SHBG!

DHEA-S
Free Testosterone
Total Testosterone
Estradiol (an estrogen)
TSH (thyroid function)
Sex Hormone-Binding Globulin (SHBG)

Lipid Profile

LDL (low-density lipoprotein) calculated
HDL (high-density lipoprotein)
Triglycerides
Total Cholesterol

Cardiac Markers

C-Reactive Protein (high sensitivity)
Homocysteine

Metabolic Profile

Glucose
Kidney function tests: creatinine, BUN, uric acid, BUN/creatinine ratio
Liver function tests: AST, ALT, LDH, GGT, bilirubin, alkaline phosphatase
Blood minerals: calcium, potassium, phosphorus, sodium, chloride, iron
Blood proteins: albumin, globulin, total protein, albumin/globulin ratio

Complete Blood Count (CBC)

Red Blood Cell count including: hemoglobin, hematocrit, MCV, MCH, MCHC, RDW
White Blood Cell count including: lymphocytes, monocytes, eosinophils, neutrophils, basophils Platelet count

Cancer Marker

PSA (Prostate Specific Antigen)

Female Panel

Hormones

NEW &
Improved

Now Includes
SHBG!

Progesterone
DHEA-S

Free and Total Testosterone
Estradiol
(an estrogen)
TSH (thyroid function)
Sex Hormone-Binding Globulin (SHBG)

Lipid Profile

LDL (low-density lipoprotein) calculated
HDL (high-density lipoprotein)
Triglycerides
Total Cholesterol

Cardiac Markers

C-Reactive Protein (high sensitivity)
Homocysteine

Metabolic Profile

Glucose
Kidney function tests: creatinine, BUN, uric acid, BUN/creatinine ratio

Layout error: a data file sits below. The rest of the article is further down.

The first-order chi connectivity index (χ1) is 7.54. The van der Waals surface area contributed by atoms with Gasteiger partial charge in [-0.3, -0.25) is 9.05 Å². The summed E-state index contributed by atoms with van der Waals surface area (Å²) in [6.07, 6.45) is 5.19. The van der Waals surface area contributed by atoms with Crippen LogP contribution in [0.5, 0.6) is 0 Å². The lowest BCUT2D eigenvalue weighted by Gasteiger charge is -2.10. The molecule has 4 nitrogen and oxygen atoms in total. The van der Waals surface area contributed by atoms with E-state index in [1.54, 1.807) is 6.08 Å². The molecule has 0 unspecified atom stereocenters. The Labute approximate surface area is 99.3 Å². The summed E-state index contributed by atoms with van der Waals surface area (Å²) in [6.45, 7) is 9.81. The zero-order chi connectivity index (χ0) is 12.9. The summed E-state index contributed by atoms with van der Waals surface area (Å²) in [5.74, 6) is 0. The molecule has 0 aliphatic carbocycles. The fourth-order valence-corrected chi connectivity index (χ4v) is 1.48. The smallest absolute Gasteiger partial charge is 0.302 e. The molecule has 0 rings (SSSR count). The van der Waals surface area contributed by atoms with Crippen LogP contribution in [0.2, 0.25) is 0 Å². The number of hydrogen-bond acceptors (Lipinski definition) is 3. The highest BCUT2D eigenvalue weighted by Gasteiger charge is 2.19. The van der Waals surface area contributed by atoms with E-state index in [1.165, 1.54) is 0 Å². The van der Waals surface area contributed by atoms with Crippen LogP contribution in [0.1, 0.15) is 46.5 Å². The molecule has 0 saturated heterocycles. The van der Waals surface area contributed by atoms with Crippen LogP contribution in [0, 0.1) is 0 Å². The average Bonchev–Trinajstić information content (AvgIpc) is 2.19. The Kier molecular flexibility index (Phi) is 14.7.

Liver function tests: AST, ALT, LDH, GGT, bilirubin, alkaline phosphatase
Blood minerals: calcium, potassium, phosphorus, sodium, chloride, iron
Blood proteins: albumin, globulin, total protein, albumin/globulin ratio

Complete Blood Count (CBC)

Red Blood Cell count including: hemoglobin, hematocrit, MCV, MCH, MCHC, RDW
White Blood Cell count including: lymphocytes, monocytes, eosinophils, neutrophils, basophils
Platelet count

Non-member retail price: $400 • Everyday member price: $269
Blood Test Super Sale member price: $199Enjoy these savings until June 6, 2011

To obtain these comprehensive Male or Female Panels at these low prices,
call 1-800-208-3444 to order your requisition forms.
Then—at your convenience—you can visit one of the blood-drawing facilities provided by LabCorp in your area. (Restrictions apply in NY, NJ, RI, MA)

If you plan to use the result of these blood tests to assist in a medically supervised weight loss program,
consider ordering the Male or Female Weight Loss Panel for the blood test super sale member price of $224.25 through June 6, 2011.
These panels were designed to offer additional hormones for those desiring assistance with weight loss.

P.S. If you want to view the televised report that CBS News did on the Trasylol® travesty, just go to Google and type in: “Trasylol® and 60 Minutes.

References

1. Available at: http://www.mefmaction.net/MECFSFM/Articles /Treatment/GlutathioneDeficiency/tabid/236/Default.aspx. Accessed November 25, 2010

2. Available at: http://www.chiro.org/nutrition/FULL/Recognizing_Drug_Induced_Nutrient_Depletion.shtml. Accessed November 25, 2010.

3. Jaeschke H, Bajt ML. Intracellular signaling mechanisms of acetaminophen-induced liver cell death. Toxicol Sci. 2006 Jan;89(1):31-41.

4. Fitzgerald GA. Coxibs and cardiovascular disease. N Engl J Med. 2004 Oct 21;351(17):1709-11.

5. Oates JA, FitzGerald GA, Branch RA, Jackson EK, Knapp HR, Roberts LJ 2nd. Clinical implications of prostaglandin and thromboxane A2 formation (1). N Engl J Med. 1988 Sep 15;319(11):689-98.

6. Fischer JH, Knupfer P. High-dosage aprotinin (Trasylol) therapy--is it safe for the kidney? Langenbecks Arch Chir. 1983;360(4):241-9.